________________ CM . . . . Volume XX Number 33 . . . . April 25, 2014


The Voice Inside My Head.

S. J. Laidlaw.
Toronto. ON: Tundra Books, 2014.
249 pp., hardcover, $19.99.
ISBN 978-1-77049-565-4.

Grades 7-11 / Ages 12-16.

Review by Karen Boyd.

**½ /4



Me: If you're not dead, I'll give up weed. I know I told you I'd already stopped but that was a lie. This time I really will.

Pat: You're such a liar.

Me: This time I mean it, and I won't cut class anymore either.

Pat: I thought you'd stopped cutting class. The school didn't call home once last semester.

Me: Yeah, about that, they sort of got a note from Mom saying I had mono.

Pat: You never had mono.

Seventeen-year-old Luke arrives on the Island of Utila to search for his missing older sister, Pat. The authorities have declared her disappearance either a suicide or a drunken accident. Luke refuses to accept either explanation and goes to seek his own answers. Guided by Pat's voice in his head, Luke becomes immersed in her life in Utila. He struggles to reconcile the high achieving straight-laced sister Pat that he knew with the partying Trish that she seems to have become during her summer internship studying whale sharks. As Luke gets to know her friends, her boyfriend, and her enemies, he is led to the tragic discovery that Pat was murdered. With this truth, Luke is able to find closure and move forward with his own life.

      The use of the voice in the head device allows the readers to see the dynamic between Luke and his sister. She is clearly the traditional responsible, overachieving older sister while he plays the part of the slacker, stoner younger brother. Neither of these characterizations is apparent other than in these conversations and flashbacks. The characters that readers get to know in the story are very different. It appears that Pat, in addition to changing her name, also gave up being a vegetarian and started drinking while on the island. Yet later, readers find out that she was engaged, involved with her fiancé's family, and protesting drug dealers who were using the island for drops. These multiple interpretations of Pat, while certainly demonstrating the complexity of human character, are somewhat disconcerting as readers try to navigate through the motives and motivations of the characters leading to Pat's disappearance.

      Luke's parents have returned from Utila satisfied with the results of the investigation yet seem quite comfortable sending their 17-year-old son alone to the place where their daughter has just disappeared. As the book progresses, the parents become more dysfunctional and impotent, which is different than how they were portrayed at the beginning of the book. Laidlaw attempts to slowly reveal the information that has led the characters to their current situation, but the result is a feeling of inconsistency that is difficult to understand.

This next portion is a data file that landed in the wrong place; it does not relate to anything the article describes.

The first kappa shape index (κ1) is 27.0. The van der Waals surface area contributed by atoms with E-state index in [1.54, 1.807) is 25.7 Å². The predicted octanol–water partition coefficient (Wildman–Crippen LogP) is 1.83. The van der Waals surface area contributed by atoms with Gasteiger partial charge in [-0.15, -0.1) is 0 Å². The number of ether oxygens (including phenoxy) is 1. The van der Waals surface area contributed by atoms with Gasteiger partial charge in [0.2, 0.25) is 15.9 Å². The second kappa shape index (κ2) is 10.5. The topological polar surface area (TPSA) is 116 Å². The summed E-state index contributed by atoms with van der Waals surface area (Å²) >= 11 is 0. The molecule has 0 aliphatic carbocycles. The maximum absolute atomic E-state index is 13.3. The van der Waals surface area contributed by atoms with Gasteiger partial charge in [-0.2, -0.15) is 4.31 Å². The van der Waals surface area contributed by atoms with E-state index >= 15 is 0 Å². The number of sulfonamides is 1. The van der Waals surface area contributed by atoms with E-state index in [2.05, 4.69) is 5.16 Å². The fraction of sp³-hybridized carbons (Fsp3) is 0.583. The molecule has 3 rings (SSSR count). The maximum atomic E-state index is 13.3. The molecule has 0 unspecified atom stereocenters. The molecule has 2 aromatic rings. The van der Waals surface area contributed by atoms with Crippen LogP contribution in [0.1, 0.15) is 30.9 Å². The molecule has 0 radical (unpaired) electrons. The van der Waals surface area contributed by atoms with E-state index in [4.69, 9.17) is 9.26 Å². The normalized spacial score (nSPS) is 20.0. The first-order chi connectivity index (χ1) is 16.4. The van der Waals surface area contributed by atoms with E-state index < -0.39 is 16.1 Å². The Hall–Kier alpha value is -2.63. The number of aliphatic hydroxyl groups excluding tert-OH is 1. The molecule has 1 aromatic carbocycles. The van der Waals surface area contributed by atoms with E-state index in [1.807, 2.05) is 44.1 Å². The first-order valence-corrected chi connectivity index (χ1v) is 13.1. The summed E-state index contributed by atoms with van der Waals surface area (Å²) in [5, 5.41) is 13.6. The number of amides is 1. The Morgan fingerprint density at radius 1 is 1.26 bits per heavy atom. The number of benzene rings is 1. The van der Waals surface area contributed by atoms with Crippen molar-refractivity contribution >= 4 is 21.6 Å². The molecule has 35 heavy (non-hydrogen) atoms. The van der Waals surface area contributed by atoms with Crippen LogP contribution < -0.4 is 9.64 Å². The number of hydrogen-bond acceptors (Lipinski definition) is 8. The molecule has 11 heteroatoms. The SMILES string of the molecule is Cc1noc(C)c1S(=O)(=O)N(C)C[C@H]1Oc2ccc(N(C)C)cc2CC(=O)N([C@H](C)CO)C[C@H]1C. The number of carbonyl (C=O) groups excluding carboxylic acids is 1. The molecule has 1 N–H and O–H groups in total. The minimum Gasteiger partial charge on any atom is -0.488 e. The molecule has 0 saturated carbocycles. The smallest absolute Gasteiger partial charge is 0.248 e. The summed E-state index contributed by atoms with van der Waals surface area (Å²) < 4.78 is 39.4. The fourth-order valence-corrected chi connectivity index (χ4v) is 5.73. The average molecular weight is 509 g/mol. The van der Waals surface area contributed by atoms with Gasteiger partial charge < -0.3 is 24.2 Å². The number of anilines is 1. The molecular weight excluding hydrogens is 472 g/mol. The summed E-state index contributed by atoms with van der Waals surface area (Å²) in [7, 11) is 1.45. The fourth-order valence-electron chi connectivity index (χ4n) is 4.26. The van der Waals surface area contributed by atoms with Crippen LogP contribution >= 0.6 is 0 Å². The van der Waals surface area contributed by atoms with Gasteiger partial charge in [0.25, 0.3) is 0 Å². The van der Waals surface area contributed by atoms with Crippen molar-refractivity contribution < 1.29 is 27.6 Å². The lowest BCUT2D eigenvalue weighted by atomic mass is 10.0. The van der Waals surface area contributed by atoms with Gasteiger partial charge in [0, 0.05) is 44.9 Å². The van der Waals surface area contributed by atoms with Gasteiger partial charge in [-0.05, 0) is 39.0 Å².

Laidlaw uses the disappearance of Pat as the catalyst for Luke to reflect on his own life. He is suffering tremendous guilt for being instrumental in Pat's getting this internship that seems to have led to her death. He also struggles with the person that he had become, someone neither he nor Pat was proud of. Although Pat's story is complicated and somewhat unbelievable, Luke's self-discovery is nicely written. While on the island, Luke meets Zach who was Pat's friend and secret admirer. Zach has been disowned by his parents and lives from beer to beer. Luke takes Zach under his wing and not only turns his own life around but attempts to help Zach as well.

      The mystery of Pat's disappearance is really only the backdrop to Luke's story. The inclusion of voodoo, a lover's quarrel, and a drug-dealing cartel are puzzle pieces that allow Luke to do something and interact with more characters. The actual conclusion of the story and the revelation of the truth is a bit anticlimactic and a little difficult to believe. As a story of a boy dealing with the loss of his sister, The Voice Inside My Head is an enjoyable read. As a mystery, it loses some of its charm.


Karen Boyd is an Instructor in the Bachelor of Education program at the University of Manitoba.

To comment on this title or this review, send mail to cm@umanitoba.ca.

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